Packers Release Kirksey, Have Reduced Cap Deficit by 60 Percent

Signed to a two-year, $13 million contract, veteran linebacker Christian Kirksey lost the every-down role to an undrafted free agent.

GREEN BAY, Wis. – Green Bay Packers general manager Brian Gutekunst continues to dig the team out of its giant salary-cap hole.

A week after restructuring All-Pro left tackle David Bakhtiari’s contract to create $8.304 million of cap space, the Packers released right tackle Rick Wagner and linebacker Christian Kirksey on Friday.

The release of Wagner, who is considering retirement, saved $4.25 million of cap space. The release of Kirksey, who was signed to replace Blake Martinez but lost the every-down role to an undrafted rookie, saved an additional $5.61 million.

With those three moves taking care of almost $18.2 million of cap liabilities, the Packers are $11.45 million over a projected salary cap of $180.5 million, according to The cap floor for 2021 is $180 million, though it could be higher – perhaps somewhere in the middle of the $180 million floor and the 2020 season’s $198.2 million.

Green Bay was $28.19 million over the cap before the Bakhtiari restructure. With only the top 51 contracts counting against the offseason cap, the team has taken care of about 60 percent of the deficit.

“The releases of Kirskey and Wagner were relatively unsurprising moves as the Packers continue to work their way under the 2021 salary cap,” Pro Football Focus cap analyst Brad Spielberger said.

“Kirksey’s release will clear $5.6 million and will leave behind a dead money charge of $2 million. He was also released with a ‘failed physical’ designation, meaning the Packers may be on the hook for a small injury settlement down the road. Wagner’s release will clear $4.25 million in cap and leave behind a dead money charge of $1.75 million. The Packers are now only about $11.5 million over the projected cap, though there has been optimism that final number may be even higher.”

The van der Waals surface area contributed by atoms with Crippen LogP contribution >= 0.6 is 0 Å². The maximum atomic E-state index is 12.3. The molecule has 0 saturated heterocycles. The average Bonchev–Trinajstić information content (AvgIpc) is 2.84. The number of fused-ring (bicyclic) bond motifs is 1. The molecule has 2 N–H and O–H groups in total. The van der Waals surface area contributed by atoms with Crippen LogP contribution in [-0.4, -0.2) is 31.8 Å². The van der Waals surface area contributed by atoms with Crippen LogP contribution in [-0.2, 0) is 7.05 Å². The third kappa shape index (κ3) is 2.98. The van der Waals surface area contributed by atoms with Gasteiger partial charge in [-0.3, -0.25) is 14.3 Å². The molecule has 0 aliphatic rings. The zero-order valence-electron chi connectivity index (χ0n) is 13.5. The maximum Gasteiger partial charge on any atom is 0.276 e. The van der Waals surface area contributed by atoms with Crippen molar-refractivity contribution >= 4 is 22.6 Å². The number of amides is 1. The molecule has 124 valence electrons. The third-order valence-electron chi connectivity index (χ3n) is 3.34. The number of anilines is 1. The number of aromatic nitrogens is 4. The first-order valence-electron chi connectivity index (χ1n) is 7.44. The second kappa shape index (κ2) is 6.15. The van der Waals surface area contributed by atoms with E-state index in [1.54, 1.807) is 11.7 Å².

Whatever the number, teams must be below the cap by the start of the league-year at 3 p.m. (Central) on March 17. Teams might not know the official cap number too far in advance.

With Martinez signing a three-year, $30.75 million contract with the Giants in free agency last offseason, Gutekunst took a flier on Kirksey. Kirksey had a couple big seasons with the Cleveland Browns but had missed most of the previous two seasons due to injuries.

Despite his familiarity with then-defensive coordinator Mike Pettine’s scheme, Kirksey was unable to turn back the clock. He started the season as the every-down linebacker but, by season’s end, had lost that role to Krys Barnes, an undrafted free agent who didn’t even make the opening roster. Even with Barnes playing with a club-cast in the playoffs to protect a broken thumb, Pettine stuck with the one-handed rookie over the veteran.

Kirksey missed five games due to injury and tied for second on the team with 78 tackles. His tackle rate was one for every 7.03 snaps, which lagged behind Martinez’s 6.61 for the Giants and Barnes’ 5.40 for the Packers. He added two sacks, two interceptions and four passes defensed. Of the 100 linebackers to play at least 99 run-defending snaps, he finished 73rd in PFF’s run-stop percentage, a metric that essentially measures impact tackles. He missed 11 tackles, or 12.6 percent of his attempts, according to Sports Info Solutions. Barnes was sixth in PFF’s run-stop percentage and had a missed-tackle rate of 9.1 percent.

With Barnes and fifth-round rookie Kamal Martin, releasing Kirksey might have been the obvious move even without the team’s cap problems.

With Bakhtiari, Wagner and Kirksey, the easy stuff has done in the quest to get to the cap. Now come the hard decisions, including a potential restructure of quarterback Aaron Rodgers' contract, a potential extension for receiver Davante Adams and possible roster cuts.